Rabinowitz gained fame by publicly discarding his British war decorations in 1947 in protest of British policies in the British Mandate of Palestine, which he viewed as a violation of the British Mandate for Palestine. It has been argued that this was the reason why his candidacy for the British Chief Rabbinate in the mid-1960s was later passed over in favour of Rabbi Immanuel Jakobovits. Always outspoken in his political opinions, he was a harsh critic of the South African National Party's apartheid policies following the South African general election of 1948.

Rabinowitz retired in 1961 and emigrated to Israel; there he became deputy editor-in-chief of the Encyclopaedia Judaica. He became involved in municipal politics in Jerusalem, serving as a city council representative and (1976–1978) and as Deputy Mayor of Jerusalem. He also became the Rabbi of the Herut-Etzel Synagogue in the Nahalot neighbourhood of Jerusalem, replacing Rabbi Aryeh Levin (the Rabbi of the Prisoners) following his death. While his positions on religion were considered to be quite liberal for an orthodox Rabbi, his political positions in Israel were right wing. He was a founder of the Movement for a Greater Land of Israel and opposed the Israeli withdrawal from the Sinai Peninsula as part of the Camp David Peace agreements with Egypt. He fell out with his friend, Prime Minister Menachem Begin, over this issue.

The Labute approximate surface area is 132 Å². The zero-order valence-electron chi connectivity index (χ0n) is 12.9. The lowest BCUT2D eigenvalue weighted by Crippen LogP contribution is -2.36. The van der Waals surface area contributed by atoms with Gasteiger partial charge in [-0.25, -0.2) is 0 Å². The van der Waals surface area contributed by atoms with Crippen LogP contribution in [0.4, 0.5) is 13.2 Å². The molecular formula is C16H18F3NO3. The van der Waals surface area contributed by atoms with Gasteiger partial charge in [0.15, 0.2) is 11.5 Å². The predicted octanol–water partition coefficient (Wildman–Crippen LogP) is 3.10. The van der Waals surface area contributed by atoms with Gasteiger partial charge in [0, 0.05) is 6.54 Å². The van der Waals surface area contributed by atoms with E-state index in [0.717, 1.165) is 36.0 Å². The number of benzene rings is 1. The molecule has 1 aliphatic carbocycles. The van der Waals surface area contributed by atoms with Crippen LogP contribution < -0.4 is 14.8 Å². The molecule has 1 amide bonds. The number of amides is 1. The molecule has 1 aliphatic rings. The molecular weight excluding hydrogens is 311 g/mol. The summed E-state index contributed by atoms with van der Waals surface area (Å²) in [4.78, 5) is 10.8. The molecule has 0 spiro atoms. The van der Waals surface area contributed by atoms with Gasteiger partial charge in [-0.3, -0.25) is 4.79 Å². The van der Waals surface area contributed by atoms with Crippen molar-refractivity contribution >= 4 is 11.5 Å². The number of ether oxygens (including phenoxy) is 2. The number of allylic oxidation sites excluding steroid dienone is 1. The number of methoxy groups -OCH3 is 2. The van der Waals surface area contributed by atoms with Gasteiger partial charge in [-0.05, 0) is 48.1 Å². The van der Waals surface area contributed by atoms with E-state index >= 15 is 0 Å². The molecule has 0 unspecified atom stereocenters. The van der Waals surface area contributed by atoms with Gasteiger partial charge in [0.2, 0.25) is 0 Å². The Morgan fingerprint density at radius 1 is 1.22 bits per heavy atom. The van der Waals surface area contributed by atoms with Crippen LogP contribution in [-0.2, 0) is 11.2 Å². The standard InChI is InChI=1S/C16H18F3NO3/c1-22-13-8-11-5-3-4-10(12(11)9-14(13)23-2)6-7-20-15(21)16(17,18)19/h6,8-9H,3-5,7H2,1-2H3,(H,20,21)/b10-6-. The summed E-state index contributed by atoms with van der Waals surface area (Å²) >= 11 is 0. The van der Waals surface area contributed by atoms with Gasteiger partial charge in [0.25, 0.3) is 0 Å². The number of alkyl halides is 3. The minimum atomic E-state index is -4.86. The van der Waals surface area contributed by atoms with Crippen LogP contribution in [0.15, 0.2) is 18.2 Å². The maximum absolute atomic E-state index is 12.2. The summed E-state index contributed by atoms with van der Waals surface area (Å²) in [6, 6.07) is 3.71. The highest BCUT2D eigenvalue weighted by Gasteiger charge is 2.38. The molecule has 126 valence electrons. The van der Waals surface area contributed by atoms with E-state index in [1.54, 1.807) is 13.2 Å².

He was named a Yakir Yerushalayim ("Worthy Jerusalemite") by the municipal government in 1980.[2]

Rabinowitz died in 1984, at the age of seventy-eight. His funeral was attended by President Chaim Herzog, with whom he was related, and former Israeli Foreign Minister Abba Eban. He was interred on Har HaMenuchot.